1. Limited time only! Sign up for a free 30min personal tutor trial with Chegg Tutors
    Dismiss Notice
Dismiss Notice
Join Physics Forums Today!
The friendliest, high quality science and math community on the planet! Everyone who loves science is here!

Tricky hiring problem

  1. Jul 9, 2014 #1
    1. The problem statement, all variables and given/known data
    An employer is about to hire one new employee from a group of N candidates, whose future potential can be rated on a scale from 1 to N. The employer proceeds according to the following rules:
    (a) Each candidate is seen in succession (in random order) and a decision is made whether to hire the candidate.
    (b) Having rejected m-1 candidates (m>1), the employer can hire the mth candidate only if the mth candidate is better than the previous m-1.

    Suppose a candidate is hired on the ith trial. What is the probability that the best candidate was hired.


    2. Relevant equations
    I have the solution, however I'm not entirely convinced that it's correct.

    This is most easily seen by doing each possibility. Let P(i) = probability that the candidate is hired on the ith trial is best. then

    [itex]P(1)=\frac 1N[/itex], [itex]P(2)=\frac 1{N-1}[/itex], ... , [itex]P(i)=\frac 1{N-i+1}[/itex], ... , P(N)=1.



    3. The attempt at a solution
    As a counterexample, suppose that there are 5 candidates, with an ordering of 'future potential' (a bit redundant eh) corresponding to an arbitrary number assignment, i.e. candidate number one has a future potential of one and so forth.

    Now Suppose that a candidate is hired on the 2nd trial. We're assuming that each outcome is equally likely, as per (a). Thus we can use the standard method, [itex] P(E)= \frac {number of outcomes favorable to event E}{total number of possible outcomes}[/itex].

    Here are the possibilities enumerated as ordered pairs: (1,2), (1,3), (2,3), (1,4), (2,4), (3,4), (1,5), (2,5), (3,5) and (4,5). Note that ordered pairs like (3,2) are not considered, as they would violate (b).

    Now the number of total possible outcomes is 10, and the number favorable to the best candidate is 4. However, [itex]\frac 4{10} \neq \frac 14[/itex].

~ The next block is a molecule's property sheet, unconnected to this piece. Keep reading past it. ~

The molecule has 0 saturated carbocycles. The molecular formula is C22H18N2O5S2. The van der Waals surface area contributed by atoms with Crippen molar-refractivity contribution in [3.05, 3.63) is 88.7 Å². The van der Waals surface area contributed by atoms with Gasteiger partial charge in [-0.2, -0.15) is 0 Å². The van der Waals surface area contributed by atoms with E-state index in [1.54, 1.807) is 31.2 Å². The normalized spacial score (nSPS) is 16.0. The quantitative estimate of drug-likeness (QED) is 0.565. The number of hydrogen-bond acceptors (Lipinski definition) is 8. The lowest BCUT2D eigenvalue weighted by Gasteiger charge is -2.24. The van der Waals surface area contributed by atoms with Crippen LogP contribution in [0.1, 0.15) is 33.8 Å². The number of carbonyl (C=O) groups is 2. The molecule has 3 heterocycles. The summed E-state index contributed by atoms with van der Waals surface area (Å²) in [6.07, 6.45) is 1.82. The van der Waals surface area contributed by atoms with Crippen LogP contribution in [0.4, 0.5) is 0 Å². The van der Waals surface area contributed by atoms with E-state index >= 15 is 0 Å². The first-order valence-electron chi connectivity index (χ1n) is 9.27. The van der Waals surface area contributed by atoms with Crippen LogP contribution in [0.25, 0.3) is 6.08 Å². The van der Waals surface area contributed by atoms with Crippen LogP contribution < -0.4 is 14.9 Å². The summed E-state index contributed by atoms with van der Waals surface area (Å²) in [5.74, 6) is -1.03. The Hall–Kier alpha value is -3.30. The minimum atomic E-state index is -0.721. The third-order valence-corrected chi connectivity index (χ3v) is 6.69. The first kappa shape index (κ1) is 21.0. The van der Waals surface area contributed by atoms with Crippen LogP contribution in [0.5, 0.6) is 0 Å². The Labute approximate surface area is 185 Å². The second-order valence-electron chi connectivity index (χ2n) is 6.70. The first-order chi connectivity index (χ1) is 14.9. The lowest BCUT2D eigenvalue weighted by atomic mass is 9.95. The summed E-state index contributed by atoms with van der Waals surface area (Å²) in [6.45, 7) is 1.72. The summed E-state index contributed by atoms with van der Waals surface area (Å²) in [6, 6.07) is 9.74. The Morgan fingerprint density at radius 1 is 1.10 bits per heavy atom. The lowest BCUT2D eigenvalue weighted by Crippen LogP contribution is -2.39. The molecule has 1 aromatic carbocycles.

Am I right here? Please help.
     
  2. jcsd
  3. Jul 10, 2014 #2

    mfb

    User Avatar
    2016 Award

    Staff: Mentor

    What does "a candidate is hired on the 2nd trial" mean? The second invited candidate is hired if he is better than the first? What happens if he is not?

    The best strategy to maximize the probability to hire the best candidate is to have a look at x candidates, then take the first one better than those x. If this is your goal, here is a hint: x is some fixed fraction of N.
    This is not the best strategy for a realistic company, as taking the second-best is still better than taking no one.
     
  4. Jul 10, 2014 #3

    Ray Vickson

    User Avatar
    Science Advisor
    Homework Helper

    There is something wrong with the problem description. If each candidate has a different rating (and all ratings are integers between 1 and N inclusive) then for sure, one of the candidates must have rating N, and so the employer just has to wait until that very best candidate is interviewed, then hire him/her. The best candidate will thus be hired with probability = 1. If the candidate ratings are not all different (but are still integers between 1 and N inclusive) then it is possible that nobody at all is hired. For example, it is possible that the first interviewee is the best of all N (although it has a rating < N). If that interviewee is rejected, then no others can be hired because none of them is better than the first one (and you say that a candidate can be hired only if it is better than all the previous ones interviewed).